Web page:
What education have you taken?
In 2012 I graduated from the University of Winnipeg with a Bachelor of Arts. Now in my third year of the Psychiatric Nursing program with Brandon University at the Winnipeg Campus, I look back at my first degree and realize how formative it was. I learned a lot about my interests and values including my first exposure to gender studies, post-colonial literature and Indigenous studies (formerly the Aboriginal Governance program). These courses have had a direct impact on the lens through which I approach my current studies in Psychiatric Nursing and the work that I do in the community.
What accomplishments are you proud of?
I am extremely fortunate to have had the opportunity to be involved in organizations that are contributing to the community in such a positive way. Most recently I joined the Board of Directors with Inclusion Winnipeg (formerly known as Community Living Winnipeg). This organization works to support the lives of those with intellectual disabilities, their families as well as advocating for inclusion. Prior to this I was volunteering at Klinic with their Sexual Assault Crisis Program, supporting those impacted by sexual assault. I very recently walked with Mama Bear Clan which I hope to do more often as the work that these volunteers and community leaders put forth is both inspiring and grounding. I also volunteer once a week at a new emergency shelter, Just a Warm Sleep, which was born out of a need to combat the cold winter nights, spearheaded by an incredibly talented local advocate for Winnipeg’s homeless. To have the opportunity to meet and be among such incredible community members, volunteers and visionaries in these organizations is humbling and reminds me of the importance of community engagement.
Tell me about yourself.
I was born and raised in Winnipeg and I will likely always find my home here. I began working in the Mental Health field nine years ago in a community-based program at a newer agency and these first experiences had a tremendous impact on who I am today. I finished my degree and was hired at Osborne House as a women’s counsellor supporting women and their families affected by domestic violence. Shortly after, I decided to return to school and found myself looking at pre-requisites for the psychiatric nursing program with Brandon University. During this time, I was provided with the opportunity to foster adults with intellectual disabilities and mental illness. I have never looked back and it has been almost three years. Every day I learn from those that I am lucky enough to share a home with and being a care provider has been the most rewarding experience. It has offered an entirely new perspective on health, family and the importance of meaningful relationships for the individuals for whom this field supports and advocates.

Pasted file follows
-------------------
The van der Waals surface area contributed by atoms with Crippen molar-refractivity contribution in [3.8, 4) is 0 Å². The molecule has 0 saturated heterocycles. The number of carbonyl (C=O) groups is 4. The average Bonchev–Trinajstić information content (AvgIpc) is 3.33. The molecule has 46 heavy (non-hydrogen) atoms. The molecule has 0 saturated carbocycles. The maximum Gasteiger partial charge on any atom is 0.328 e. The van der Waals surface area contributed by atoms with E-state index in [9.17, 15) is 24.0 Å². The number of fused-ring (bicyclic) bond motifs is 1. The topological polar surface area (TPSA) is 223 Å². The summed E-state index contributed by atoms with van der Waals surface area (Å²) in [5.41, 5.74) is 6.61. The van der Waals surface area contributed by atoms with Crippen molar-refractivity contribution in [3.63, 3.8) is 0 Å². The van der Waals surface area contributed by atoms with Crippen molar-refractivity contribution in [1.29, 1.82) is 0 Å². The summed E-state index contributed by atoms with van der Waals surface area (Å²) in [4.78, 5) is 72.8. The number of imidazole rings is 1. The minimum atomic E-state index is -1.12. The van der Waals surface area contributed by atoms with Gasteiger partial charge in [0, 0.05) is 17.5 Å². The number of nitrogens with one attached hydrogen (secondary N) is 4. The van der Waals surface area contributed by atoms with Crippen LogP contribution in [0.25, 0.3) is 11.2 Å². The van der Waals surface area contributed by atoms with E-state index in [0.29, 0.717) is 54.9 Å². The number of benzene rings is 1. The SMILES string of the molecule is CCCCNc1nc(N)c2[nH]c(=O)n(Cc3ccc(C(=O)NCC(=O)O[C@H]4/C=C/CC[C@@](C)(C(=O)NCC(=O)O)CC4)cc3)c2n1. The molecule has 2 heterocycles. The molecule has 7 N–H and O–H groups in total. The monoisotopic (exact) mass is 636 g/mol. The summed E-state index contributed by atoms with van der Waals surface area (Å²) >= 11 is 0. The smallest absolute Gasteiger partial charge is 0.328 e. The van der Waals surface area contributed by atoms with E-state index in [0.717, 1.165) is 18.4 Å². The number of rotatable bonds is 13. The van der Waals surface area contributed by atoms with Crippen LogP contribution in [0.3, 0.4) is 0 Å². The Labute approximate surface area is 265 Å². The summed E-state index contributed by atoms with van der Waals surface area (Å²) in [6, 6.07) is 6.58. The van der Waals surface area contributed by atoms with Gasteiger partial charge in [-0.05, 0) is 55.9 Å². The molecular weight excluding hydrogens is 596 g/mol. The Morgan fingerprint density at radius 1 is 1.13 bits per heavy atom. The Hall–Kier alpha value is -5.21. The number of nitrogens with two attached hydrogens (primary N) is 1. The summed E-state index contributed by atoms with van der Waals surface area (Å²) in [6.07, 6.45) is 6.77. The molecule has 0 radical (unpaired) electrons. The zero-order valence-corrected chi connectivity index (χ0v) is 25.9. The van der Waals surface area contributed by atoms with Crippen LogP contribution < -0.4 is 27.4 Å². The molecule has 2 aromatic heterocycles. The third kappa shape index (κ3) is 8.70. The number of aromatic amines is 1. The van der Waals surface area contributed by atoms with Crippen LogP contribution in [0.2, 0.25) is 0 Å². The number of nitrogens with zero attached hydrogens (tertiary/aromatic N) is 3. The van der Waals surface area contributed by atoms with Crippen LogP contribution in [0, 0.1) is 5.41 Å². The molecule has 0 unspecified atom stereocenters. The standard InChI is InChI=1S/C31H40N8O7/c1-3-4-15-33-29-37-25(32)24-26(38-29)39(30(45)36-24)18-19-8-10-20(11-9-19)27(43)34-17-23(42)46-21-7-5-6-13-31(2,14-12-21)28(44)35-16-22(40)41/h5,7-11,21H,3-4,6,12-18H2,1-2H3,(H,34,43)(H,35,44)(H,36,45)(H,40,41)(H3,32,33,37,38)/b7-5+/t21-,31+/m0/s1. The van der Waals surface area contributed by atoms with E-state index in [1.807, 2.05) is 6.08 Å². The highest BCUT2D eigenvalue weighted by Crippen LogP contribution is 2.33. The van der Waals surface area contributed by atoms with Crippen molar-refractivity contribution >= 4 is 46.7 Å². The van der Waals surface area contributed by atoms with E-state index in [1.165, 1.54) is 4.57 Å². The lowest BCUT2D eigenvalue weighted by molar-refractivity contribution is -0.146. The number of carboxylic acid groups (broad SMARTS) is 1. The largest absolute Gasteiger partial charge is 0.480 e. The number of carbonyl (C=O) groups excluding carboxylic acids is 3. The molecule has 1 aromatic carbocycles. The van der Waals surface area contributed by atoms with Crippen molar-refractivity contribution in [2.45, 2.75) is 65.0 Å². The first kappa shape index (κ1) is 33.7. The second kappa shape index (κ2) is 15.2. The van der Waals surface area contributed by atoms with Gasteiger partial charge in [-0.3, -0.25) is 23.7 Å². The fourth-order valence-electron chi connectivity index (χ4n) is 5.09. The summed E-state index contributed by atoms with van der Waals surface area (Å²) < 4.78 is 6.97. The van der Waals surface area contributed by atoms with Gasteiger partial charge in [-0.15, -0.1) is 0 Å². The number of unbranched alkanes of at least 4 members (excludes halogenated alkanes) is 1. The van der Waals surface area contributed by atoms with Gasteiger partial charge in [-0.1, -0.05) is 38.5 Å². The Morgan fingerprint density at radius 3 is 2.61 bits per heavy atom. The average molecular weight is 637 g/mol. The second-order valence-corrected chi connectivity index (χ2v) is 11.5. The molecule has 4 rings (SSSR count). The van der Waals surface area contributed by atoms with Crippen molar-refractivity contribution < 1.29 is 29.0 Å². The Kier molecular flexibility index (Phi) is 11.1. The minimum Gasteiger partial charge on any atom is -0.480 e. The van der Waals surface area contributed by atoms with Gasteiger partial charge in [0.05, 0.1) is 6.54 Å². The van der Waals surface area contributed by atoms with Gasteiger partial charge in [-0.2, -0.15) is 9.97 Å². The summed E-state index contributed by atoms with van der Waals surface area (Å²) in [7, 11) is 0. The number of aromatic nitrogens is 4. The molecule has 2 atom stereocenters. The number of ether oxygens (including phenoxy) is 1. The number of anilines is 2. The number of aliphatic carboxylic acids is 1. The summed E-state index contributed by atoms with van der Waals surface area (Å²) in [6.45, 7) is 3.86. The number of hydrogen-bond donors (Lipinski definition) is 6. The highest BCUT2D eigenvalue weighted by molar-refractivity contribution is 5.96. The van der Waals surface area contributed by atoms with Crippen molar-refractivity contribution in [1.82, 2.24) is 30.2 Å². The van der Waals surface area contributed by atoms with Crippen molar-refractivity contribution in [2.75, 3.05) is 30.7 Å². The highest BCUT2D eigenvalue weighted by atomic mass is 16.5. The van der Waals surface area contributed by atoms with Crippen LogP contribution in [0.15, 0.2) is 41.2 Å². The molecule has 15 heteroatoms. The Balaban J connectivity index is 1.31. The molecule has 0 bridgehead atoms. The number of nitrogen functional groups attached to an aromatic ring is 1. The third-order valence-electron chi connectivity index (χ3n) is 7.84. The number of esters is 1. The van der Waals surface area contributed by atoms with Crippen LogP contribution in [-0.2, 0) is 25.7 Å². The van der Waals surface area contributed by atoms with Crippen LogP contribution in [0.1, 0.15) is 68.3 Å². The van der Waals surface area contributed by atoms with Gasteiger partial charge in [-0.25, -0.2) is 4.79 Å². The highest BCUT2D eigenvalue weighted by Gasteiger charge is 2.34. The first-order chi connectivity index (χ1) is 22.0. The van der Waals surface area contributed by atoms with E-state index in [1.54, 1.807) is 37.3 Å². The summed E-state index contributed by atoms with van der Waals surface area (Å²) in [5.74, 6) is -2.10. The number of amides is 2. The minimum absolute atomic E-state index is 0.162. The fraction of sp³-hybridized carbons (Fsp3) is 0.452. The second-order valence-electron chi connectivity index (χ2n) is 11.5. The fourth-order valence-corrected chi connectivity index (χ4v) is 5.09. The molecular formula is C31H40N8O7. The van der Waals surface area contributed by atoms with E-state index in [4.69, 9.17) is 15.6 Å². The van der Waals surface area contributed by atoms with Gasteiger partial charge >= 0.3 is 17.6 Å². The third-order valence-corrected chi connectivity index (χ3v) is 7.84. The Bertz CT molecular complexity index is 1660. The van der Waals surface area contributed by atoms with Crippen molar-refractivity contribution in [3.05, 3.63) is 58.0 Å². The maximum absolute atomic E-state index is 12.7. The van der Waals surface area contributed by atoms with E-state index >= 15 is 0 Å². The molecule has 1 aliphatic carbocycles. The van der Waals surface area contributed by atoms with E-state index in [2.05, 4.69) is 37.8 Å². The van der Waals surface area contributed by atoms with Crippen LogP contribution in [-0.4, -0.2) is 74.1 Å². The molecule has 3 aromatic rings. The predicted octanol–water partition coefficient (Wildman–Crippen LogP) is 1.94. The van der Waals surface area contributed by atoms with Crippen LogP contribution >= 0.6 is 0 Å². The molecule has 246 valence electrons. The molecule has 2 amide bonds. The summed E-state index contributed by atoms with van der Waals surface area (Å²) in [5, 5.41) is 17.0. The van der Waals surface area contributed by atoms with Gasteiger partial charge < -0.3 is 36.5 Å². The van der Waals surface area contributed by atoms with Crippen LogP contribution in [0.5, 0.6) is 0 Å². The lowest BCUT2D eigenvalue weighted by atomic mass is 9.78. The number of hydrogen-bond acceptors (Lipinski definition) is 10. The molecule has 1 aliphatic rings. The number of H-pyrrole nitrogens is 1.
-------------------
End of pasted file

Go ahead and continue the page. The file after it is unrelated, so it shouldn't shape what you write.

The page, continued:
How did you become interested in your field of study?
I’ve always had an interest in working with and for others but I was never sure what that would look like. When I started in mental health, I knew then and there that I could never leave (for long at least). Over the years, I learned more about Psychiatric Nursing and I feel affirmed by my choice to pursue this study with each course, instructor and experience.
What is your philosophy in life?
I believe that we all exist in relationship; with ourselves, others and the world around us. In this relationship, be kind, intentional and persist in creating change to improve this experience for all.
Where do you see yourself in the future?
I still believe that I have so much to learn and I know that as I journey through, this answer will become clearer. Each time I learn about a new area in the field I want to work in it. I do have interest working with individuals involved with the justice system as well as crisis and trauma work in both urban and northern settings.
I have had the pleasure to teach Brittany in both the clinical and classroom capacity. Brittany has shown extreme professionalism, a keen interest in the profession of psychiatric nursing and the profound ability to connect with all of the patients/clients that she interacts with. She has a tremendous amount of positive energy, and is a role model to her fellow classmates. She has been able to demonstrate critical thinking that is far beyond what we would expect from a third year student. She is seen as a leader in her class and is actively involved in the student union and our curriculum planning. In her personal life, Brittany and her partner run a forensic foster home for adult males, and her empathic understanding of mental illness is evident. I am extremely proud of Brittany, and I hope to one day work with her in some capacity.